Academic journal article JITTA : Journal of Information Technology Theory and Application

Design Theories in Information Systems - a Need for Multi-Grounding

Academic journal article JITTA : Journal of Information Technology Theory and Application

Design Theories in Information Systems - a Need for Multi-Grounding

Article excerpt


Within the information systems community there is growing interest in design theories. These theories are aimed to give knowledge support to design activities. Design theories are considered as theorized practical knowledge. This paper is an inquiry into the epistemology of design theories. It is an inquiry in how to justify such knowledge; the need to ground and how to ground a design theory. A distinction is made between empirical, theoretical and internal grounding. The empirical grounding has to do with the effectiveness of the application of knowledge. External theoretical grounding relates design theory to other theories. One part of this is the grounding of the design knowledge in general explanatory theories. Internal grounding means an investigation of internal warrants (e.g. as values and categories) and internal cohesion of the knowledge. Together, these different grounding processes form a coherent approach for the multi-grounding of design theory (MGDT). As illustrations some examples of design theories in IS are discussed. These are design theories concerning business interaction which are based on language action theories.


Background and purpose

Information systems (IS) as a discipline is concerned with designed artefacts. The practice of information systems is an interplay between design and usage of such systems. Design as process (the IS development) and design as product (the developed IS) need to be addressed in IS research (Orlikowski & Iacono, 2001; Benbasat & Zmud, 2003). The design dimensions of IS can, however, be addressed in different ways. Much IS research may deal with design issues without explicitly using the notion of design, but using other conceptual labels. Much of traditional MIS and DSS research seems to describe and analyse IS features in relation to managerial and behavioural aspects in the context. Such research is seldom explicitly design oriented. However, explanatory studies of this kind may explain effects of design decisions made and then serve as basis for the design of new information systems. As said, this is however often implicit in the pursued research.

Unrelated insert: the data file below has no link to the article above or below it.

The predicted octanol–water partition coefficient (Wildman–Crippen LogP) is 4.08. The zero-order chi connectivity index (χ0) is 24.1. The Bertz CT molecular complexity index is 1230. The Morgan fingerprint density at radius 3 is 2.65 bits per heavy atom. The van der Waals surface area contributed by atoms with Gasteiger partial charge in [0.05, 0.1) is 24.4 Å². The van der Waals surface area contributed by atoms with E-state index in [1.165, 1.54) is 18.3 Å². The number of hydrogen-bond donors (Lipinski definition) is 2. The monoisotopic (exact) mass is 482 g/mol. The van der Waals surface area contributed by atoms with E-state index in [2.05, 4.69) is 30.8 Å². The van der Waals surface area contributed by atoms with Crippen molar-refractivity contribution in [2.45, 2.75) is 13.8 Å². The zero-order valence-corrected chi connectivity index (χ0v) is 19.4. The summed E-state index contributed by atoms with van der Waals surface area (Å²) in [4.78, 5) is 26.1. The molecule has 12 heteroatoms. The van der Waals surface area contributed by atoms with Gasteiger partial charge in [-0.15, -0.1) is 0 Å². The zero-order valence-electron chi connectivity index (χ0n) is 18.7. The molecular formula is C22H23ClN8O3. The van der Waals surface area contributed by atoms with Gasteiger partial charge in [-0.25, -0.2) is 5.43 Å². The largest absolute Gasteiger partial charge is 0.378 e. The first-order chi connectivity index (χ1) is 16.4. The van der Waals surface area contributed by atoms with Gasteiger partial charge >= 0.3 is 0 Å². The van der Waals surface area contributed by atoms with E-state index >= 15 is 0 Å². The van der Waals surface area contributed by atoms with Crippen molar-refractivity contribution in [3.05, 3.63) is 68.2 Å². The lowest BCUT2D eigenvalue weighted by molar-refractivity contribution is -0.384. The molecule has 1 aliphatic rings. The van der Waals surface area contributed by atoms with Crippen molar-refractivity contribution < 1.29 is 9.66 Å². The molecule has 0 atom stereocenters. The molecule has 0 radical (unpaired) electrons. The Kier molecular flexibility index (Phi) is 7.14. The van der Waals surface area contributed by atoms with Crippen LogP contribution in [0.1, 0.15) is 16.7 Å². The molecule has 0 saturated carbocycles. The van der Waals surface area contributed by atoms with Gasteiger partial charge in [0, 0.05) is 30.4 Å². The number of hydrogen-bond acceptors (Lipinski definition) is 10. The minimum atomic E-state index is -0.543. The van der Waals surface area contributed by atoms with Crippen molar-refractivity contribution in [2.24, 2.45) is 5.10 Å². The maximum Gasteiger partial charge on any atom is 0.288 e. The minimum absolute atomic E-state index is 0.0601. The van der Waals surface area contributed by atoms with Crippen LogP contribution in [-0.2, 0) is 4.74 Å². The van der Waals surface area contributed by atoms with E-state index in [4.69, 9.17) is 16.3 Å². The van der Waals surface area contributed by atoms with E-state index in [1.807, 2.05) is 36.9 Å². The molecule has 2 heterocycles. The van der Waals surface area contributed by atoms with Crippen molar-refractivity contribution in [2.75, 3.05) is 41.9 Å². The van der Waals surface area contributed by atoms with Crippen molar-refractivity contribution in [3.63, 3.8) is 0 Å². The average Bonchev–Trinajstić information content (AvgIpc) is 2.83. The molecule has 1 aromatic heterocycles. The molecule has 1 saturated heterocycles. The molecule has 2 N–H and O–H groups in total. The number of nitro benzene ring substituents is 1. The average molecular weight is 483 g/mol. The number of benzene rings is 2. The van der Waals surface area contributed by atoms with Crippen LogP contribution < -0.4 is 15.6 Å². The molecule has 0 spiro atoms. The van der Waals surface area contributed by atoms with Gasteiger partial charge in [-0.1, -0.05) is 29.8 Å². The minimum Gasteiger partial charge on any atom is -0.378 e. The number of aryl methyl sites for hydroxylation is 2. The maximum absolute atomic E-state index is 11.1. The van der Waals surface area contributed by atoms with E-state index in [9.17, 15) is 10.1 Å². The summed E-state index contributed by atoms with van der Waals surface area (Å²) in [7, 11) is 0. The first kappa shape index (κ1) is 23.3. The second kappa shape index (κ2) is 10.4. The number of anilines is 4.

As a reaction towards this lack of explicit design orientation in IS research, several scholars have argued for IS as a design science and for the development and use of design theories in IS (Walls et al, 1992; March & Smith, 1995; Gregor & Jones, 2003; Hevner et al, 2004). Walls et al (1992) present an important contribution. They define information systems design theory "to be a prescriptive theory which integrate normative and descriptive theories into design paths intended to produce more effective information systems" (ibid p 36). They specify the contents of a design theory. The scope of such a theory is both the design product and the design process. There are theory elements for both the design product and the design process. Walls et al use this conception of design theory when developing a theory for vigilant executive IS (ibid). Their approach to design theory has also been used by Markus et al (2002) and Jones et al (2003). Following Simon (1969) they integrate explanatory kernel theories into the design theory. Explanatory kernel theories are thus considered to be parts of design theories.

The works by Walls et al (1992), Gregor & Jones (2003) and Hevner et al (2004) are all important contributions to our understanding of design theories in IS research. What seems to be lacking are however clear epistemological relations between design theory and other knowledge elements. This paper is an inquiry into the epistemology of design theory, i.e. into codified and justified knowledge governing people's design work concerning IS. It is an inquiry in justification of such knowledge, which includes relations to other knowledge sources. My main concept is the grounding of knowledge. Grounding means justifying knowledge by claiming its validities. …

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